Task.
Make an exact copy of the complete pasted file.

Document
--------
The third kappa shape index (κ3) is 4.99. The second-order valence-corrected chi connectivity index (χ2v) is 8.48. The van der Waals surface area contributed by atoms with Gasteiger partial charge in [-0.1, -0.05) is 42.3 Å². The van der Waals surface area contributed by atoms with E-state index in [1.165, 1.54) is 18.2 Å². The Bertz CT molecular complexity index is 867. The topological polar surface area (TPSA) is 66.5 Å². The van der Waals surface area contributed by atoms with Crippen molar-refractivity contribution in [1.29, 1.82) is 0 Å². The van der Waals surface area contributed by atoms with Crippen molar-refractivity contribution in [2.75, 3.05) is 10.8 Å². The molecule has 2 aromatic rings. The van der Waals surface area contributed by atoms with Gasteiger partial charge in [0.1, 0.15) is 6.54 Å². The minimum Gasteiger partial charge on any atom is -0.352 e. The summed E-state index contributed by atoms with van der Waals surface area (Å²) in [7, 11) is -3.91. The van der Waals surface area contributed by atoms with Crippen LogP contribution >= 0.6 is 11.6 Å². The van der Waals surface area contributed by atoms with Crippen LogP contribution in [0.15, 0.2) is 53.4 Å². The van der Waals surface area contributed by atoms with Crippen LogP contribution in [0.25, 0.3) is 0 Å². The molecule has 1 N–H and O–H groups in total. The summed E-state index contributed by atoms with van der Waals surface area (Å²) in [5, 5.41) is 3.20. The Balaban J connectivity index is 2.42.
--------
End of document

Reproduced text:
The third kappa shape index (κ3) is 4.99. The second-order valence-corrected chi connectivity index (χ2v) is 8.48. The van der Waals surface area contributed by atoms with Gasteiger partial charge in [-0.1, -0.05) is 42.3 Å². The van der Waals surface area contributed by atoms with E-state index in [1.165, 1.54) is 18.2 Å². The Bertz CT molecular complexity index is 867. The topological polar surface area (TPSA) is 66.5 Å². The van der Waals surface area contributed by atoms with Crippen molar-refractivity contribution in [1.29, 1.82) is 0 Å². The van der Waals surface area contributed by atoms with Crippen molar-refractivity contribution in [2.75, 3.05) is 10.8 Å². The molecule has 2 aromatic rings. The van der Waals surface area contributed by atoms with Gasteiger partial charge in [0.1, 0.15) is 6.54 Å². The minimum Gasteiger partial charge on any atom is -0.352 e. The summed E-state index contributed by atoms with van der Waals surface area (Å²) in [7, 11) is -3.91. The van der Waals surface area contributed by atoms with Crippen LogP contribution >= 0.6 is 11.6 Å². The van der Waals surface area contributed by atoms with Crippen LogP contribution in [0.15, 0.2) is 53.4 Å². The van der Waals surface area contributed by atoms with Crippen LogP contribution in [0.25, 0.3) is 0 Å². The molecule has 1 N–H and O–H groups in total. The summed E-state index contributed by atoms with van der Waals surface area (Å²) in [5, 5.41) is 3.20. The Balaban J connectivity index is 2.42.